Spouses / civil partners may change ownership of assets between them CGT free and in this way double up the tax free allowance. Capital gains are taxed at 10% or 20% for basic and higher rate or top rate taxpayers. The rate applicable to residential property remains at 18% and 28%. Take a look at our previous blog post 'Independent Taxation Part 2'.
  4. Use your allowance for tax free ISA saving. Adults can add up to £20,000 each before and after 5th April 2019. Under 18s can save £4,260 this tax year. 16-17 year olds can invest £24,260 if they open a cash ISA alongside their Junior ISA. See our blog post 'Cash or Stocks & Shares ISA - Which Is Right For You?'.

    18 to 40 year olds, who wish to buy their first property, may invest £4,000 of their ISA allowance in a Lifetime ISA. It attracts a Government bonus of 25%, so long as the money is used to buy their first home or, if not, invested till age 60. Penalties apply if accessed for any other purpose.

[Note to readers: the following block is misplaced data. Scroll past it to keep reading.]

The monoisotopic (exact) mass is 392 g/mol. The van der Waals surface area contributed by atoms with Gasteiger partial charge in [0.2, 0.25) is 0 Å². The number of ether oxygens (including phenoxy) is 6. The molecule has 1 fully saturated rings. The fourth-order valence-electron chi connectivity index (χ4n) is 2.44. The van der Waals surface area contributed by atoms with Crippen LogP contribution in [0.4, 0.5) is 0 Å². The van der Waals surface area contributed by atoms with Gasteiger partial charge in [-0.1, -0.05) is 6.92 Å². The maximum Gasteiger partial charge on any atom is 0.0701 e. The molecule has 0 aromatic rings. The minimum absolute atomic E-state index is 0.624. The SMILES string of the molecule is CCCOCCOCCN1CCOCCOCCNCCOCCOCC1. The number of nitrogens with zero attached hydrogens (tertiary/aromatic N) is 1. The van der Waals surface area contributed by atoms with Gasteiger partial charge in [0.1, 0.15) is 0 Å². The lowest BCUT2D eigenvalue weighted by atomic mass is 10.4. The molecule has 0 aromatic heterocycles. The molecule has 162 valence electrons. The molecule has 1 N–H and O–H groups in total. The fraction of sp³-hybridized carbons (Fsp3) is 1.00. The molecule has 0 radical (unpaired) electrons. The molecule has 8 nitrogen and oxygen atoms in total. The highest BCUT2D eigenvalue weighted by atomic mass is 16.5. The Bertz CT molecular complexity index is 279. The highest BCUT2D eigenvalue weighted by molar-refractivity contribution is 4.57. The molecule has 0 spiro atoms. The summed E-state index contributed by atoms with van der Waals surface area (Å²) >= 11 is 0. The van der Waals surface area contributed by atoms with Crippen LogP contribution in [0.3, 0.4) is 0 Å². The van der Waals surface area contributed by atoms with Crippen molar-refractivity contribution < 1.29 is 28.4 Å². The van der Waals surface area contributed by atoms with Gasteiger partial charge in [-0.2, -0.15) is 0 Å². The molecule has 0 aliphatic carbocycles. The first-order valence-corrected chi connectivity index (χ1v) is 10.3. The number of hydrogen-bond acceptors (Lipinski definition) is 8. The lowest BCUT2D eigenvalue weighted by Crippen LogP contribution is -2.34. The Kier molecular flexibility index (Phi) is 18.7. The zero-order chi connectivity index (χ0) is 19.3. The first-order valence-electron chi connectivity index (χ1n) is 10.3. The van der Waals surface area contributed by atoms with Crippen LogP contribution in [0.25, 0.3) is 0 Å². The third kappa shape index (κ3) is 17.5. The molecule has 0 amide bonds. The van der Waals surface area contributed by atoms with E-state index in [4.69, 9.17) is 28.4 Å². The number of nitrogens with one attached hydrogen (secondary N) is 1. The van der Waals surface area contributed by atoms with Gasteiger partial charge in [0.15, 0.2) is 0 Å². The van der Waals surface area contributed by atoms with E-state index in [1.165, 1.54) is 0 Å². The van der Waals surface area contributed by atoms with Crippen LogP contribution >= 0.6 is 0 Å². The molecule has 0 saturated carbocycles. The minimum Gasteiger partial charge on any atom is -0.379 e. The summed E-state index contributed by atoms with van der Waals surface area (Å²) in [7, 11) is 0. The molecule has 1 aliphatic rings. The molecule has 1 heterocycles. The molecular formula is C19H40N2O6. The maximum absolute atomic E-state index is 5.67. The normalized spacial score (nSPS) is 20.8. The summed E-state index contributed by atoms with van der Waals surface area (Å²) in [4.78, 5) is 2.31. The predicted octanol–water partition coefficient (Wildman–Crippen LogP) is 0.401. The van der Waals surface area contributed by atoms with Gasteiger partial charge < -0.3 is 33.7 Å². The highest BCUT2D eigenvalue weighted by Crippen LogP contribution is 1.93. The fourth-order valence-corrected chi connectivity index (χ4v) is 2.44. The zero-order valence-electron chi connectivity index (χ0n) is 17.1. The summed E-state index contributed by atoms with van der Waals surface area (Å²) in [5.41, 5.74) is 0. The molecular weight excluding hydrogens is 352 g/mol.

If you are willing to invest for the longer term and to risk loss of capital, investing in a Venture Capital Trust or Enterprise Investment Scheme may be tax efficient. Income tax relief at 30% is granted on the investment, which can also be used to shelter capital gains and VCTs may pay any dividends tax free.
  5. Review your pension savings. Tax relief on pension savings of up to £40,000 p.a. is granted at your highest income tax rate. Relief not claimed can also be carried forward for up to 3 years after the end of the tax year but drops off each 5th April.